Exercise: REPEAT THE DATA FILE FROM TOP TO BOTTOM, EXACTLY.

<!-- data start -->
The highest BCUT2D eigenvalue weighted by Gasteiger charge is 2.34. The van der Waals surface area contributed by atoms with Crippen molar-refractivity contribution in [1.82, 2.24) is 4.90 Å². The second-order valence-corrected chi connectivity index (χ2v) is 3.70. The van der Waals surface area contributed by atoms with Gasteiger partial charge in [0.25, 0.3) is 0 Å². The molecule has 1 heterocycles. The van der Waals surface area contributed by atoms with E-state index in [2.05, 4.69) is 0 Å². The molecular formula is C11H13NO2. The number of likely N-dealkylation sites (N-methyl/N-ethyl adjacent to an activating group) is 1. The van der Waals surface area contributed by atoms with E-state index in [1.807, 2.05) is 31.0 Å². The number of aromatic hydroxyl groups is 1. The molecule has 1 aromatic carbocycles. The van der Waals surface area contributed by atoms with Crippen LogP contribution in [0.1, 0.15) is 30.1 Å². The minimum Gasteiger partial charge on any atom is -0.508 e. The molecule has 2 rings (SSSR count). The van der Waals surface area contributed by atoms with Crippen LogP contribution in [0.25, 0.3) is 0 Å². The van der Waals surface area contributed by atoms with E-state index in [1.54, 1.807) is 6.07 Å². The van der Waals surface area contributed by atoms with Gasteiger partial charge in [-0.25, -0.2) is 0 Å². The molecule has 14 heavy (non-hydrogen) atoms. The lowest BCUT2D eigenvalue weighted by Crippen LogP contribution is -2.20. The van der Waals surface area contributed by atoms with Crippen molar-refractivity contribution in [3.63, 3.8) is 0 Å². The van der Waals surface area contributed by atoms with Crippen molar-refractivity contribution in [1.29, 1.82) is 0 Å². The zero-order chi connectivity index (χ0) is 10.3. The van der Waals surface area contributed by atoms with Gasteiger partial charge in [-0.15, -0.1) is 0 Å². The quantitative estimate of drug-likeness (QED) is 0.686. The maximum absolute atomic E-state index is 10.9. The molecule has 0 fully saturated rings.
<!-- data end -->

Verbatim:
The highest BCUT2D eigenvalue weighted by Gasteiger charge is 2.34. The van der Waals surface area contributed by atoms with Crippen molar-refractivity contribution in [1.82, 2.24) is 4.90 Å². The second-order valence-corrected chi connectivity index (χ2v) is 3.70. The van der Waals surface area contributed by atoms with Gasteiger partial charge in [0.25, 0.3) is 0 Å². The molecule has 1 heterocycles. The van der Waals surface area contributed by atoms with E-state index in [2.05, 4.69) is 0 Å². The molecular formula is C11H13NO2. The number of likely N-dealkylation sites (N-methyl/N-ethyl adjacent to an activating group) is 1. The van der Waals surface area contributed by atoms with E-state index in [1.807, 2.05) is 31.0 Å². The number of aromatic hydroxyl groups is 1. The molecule has 1 aromatic carbocycles. The van der Waals surface area contributed by atoms with Crippen LogP contribution in [0.1, 0.15) is 30.1 Å². The minimum Gasteiger partial charge on any atom is -0.508 e. The molecule has 2 rings (SSSR count). The van der Waals surface area contributed by atoms with Crippen LogP contribution in [0.25, 0.3) is 0 Å². The van der Waals surface area contributed by atoms with E-state index in [1.54, 1.807) is 6.07 Å². The van der Waals surface area contributed by atoms with Gasteiger partial charge in [-0.25, -0.2) is 0 Å². The molecule has 14 heavy (non-hydrogen) atoms. The lowest BCUT2D eigenvalue weighted by Crippen LogP contribution is -2.20. The van der Waals surface area contributed by atoms with Crippen molar-refractivity contribution in [3.63, 3.8) is 0 Å². The van der Waals surface area contributed by atoms with Crippen molar-refractivity contribution in [1.29, 1.82) is 0 Å². The zero-order chi connectivity index (χ0) is 10.3. The van der Waals surface area contributed by atoms with Gasteiger partial charge in [-0.15, -0.1) is 0 Å². The quantitative estimate of drug-likeness (QED) is 0.686. The maximum absolute atomic E-state index is 10.9. The molecule has 0 fully saturated rings.